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Help Your Dog

July 2, 2020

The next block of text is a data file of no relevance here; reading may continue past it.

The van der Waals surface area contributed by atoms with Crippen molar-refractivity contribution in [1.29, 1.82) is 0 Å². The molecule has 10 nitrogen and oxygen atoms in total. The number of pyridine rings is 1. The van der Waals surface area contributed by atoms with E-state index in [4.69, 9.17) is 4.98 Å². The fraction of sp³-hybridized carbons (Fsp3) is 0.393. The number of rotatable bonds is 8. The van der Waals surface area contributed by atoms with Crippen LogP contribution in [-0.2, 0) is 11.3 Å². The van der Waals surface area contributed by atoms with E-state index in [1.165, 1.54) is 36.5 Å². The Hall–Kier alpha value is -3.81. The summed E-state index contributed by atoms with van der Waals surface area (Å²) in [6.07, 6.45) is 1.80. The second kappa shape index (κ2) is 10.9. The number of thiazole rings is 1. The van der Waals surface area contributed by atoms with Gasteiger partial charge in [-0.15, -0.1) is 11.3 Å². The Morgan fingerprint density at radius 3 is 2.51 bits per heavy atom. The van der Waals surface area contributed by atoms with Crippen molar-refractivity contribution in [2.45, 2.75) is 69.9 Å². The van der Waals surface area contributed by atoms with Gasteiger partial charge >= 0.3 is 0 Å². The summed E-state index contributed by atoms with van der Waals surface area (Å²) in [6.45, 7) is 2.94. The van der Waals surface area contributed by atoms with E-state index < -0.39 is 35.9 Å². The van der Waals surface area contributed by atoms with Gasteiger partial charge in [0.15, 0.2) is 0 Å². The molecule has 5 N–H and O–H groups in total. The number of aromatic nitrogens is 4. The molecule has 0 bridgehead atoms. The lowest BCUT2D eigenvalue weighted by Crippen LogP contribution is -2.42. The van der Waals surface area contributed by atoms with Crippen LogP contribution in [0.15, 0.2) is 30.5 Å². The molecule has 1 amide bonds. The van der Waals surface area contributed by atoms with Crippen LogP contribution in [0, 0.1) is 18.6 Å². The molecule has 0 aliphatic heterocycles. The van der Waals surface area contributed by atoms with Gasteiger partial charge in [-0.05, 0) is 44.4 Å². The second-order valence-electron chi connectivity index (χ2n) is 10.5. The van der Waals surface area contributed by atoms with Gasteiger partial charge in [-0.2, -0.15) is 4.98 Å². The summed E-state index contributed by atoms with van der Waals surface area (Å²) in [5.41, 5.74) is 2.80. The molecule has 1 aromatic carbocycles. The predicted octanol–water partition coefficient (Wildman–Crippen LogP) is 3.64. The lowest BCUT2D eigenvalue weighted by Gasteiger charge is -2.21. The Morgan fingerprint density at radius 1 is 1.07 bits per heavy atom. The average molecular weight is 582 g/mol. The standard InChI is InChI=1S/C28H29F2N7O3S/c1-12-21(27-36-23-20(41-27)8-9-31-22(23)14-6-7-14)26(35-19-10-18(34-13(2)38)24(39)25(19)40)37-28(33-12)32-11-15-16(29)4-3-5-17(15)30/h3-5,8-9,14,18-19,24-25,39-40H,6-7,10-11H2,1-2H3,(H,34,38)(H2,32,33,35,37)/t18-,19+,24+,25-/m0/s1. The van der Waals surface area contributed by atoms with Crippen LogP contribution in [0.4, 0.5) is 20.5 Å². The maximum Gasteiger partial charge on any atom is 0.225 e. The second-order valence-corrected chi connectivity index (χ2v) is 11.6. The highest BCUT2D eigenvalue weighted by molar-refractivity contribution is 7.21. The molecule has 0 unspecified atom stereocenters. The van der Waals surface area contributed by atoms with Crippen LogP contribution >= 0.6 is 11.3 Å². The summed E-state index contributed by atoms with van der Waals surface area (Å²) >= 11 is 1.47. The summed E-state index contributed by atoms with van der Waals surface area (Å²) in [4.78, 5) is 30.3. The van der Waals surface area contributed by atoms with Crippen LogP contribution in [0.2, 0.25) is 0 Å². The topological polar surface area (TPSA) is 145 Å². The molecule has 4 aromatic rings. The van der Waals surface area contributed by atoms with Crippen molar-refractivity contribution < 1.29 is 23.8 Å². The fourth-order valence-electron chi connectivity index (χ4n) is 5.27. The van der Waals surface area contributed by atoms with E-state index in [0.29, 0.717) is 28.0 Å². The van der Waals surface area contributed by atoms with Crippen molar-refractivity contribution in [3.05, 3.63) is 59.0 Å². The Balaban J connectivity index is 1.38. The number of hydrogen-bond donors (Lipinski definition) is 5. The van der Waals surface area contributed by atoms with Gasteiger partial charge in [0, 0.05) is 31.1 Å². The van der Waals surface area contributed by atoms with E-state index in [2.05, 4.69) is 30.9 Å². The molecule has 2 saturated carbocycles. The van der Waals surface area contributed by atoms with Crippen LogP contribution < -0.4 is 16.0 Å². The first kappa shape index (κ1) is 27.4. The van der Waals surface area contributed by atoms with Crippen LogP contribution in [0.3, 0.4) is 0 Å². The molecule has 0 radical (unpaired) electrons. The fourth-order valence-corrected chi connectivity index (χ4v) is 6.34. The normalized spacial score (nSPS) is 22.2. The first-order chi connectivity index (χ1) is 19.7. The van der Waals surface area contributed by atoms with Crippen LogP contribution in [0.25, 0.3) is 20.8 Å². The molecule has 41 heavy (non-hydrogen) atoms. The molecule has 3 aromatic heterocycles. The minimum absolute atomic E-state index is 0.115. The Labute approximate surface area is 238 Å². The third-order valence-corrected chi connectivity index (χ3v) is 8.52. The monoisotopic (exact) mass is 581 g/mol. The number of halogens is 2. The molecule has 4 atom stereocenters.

Costumes or facial coverings—even just hats—change our general appearance to the dog and we may be perceived as a threat initially. Or the dog may simply perceive [the facial covering] as an impediment to their ability to read our facial expressions and body language. I would suggest trying to desensitize the dog by putting the mask up to your face for very brief periods of time and, at the same time, rewarding your dog with something that he likes—treats or petting if your dog likes that. You will be combining desensitization with positive reinforcement. The goal is always that the dog associates good things with the appearance of the mask whether it’s on your face or not. Next, you can start to increase the time of mask wearing while spreading out the rewards or randomizing them. All of this should be done in a setting where your dog feels most comfortable. If your dog has had previous bad experiences with somebody wearing a mask, you can do the same things and think of it as a counter-conditioning exercise. Pair the presence of the mask with delicious food, at a distance and in a way that keeps your dog under threshold. They should be voluntarily moving towards you, all wiggle between the shoulders and the hips, not stretching to take food that is close to a scary mask. Dogs outside of the socialization period are not great generalizers, so masks inside the house may not translate to people outside the house; same for familiar and unfamiliar people. Wear it around the house. Wear it when feeding and during walks. Wear it, give treats, and take it off when the treats are done. Toss lots of rewards around the mask, holding the mask, putting the mask on and off. Every day, every meal. Of course, I was going to do a slow introduction to Alastor as I had to wear [a mask] in the Barnhunt blind. I didn’t do it and he almost broke my nose trying to pull [the mask] off. The puzzled look he gave me when he couldn’t see my mouth was very informative. I then made sure my eyes were “smiling” to let him know it was okay. Gave him treats every time I talked to him.  I’ve trained a behavior using the mask. I toss it and ask for a retrieve, reward, put the mask on my face, reward, and then take off, reward and toss it again. Now it’s a pretty exciting game when the mask comes out. Mask = play time and cookies. My dog has learned the different masks that I wear mean that we’re going to different places. It’s really amazing. She knows which mask means we are walking in the neighborhood, which mask means I’m leaving, and which mask means we’re going hiking. This is classical conditioning. A equals B. Make the mask mean you’re going to do something awesome. If you think about it, it’s actually a really good visual cue for a dog to know what’s happening next.  Indy knows masks equal closer contact with people at the store via curbside pickup, or at our destination. He associates things very quickly. Masks aren’t scary for him—he walks right up to people with masks on and waits to be petted. He’s a dog who adores humans. The sight of a mask makes him very happy!  Tried and true desensitization and counter-conditioning is the best. Mask on, give a treat. Mask off, no treats. Rinse and repeat dozens of times, gradually increasing length of time that you keep the mask on, and throwing in some easy training during the mask-on segments. Be sure to vary the duration of mask-off segments as well—sometimes a few seconds, sometimes 30 seconds, sometimes minutes. Practice with a few other family members and friends, and voilà, you have a dog who’s comfortable and confident with masked people! Jody Epstein is a certified behavior consultant and certified professional dog trainer. She holds a master’s degree in Animal Behavior from Tufts University. Jody has been training professionally for more than 12 years. Jody is part of the Academy of Pet Careers team, teaching the next generation of trainers.

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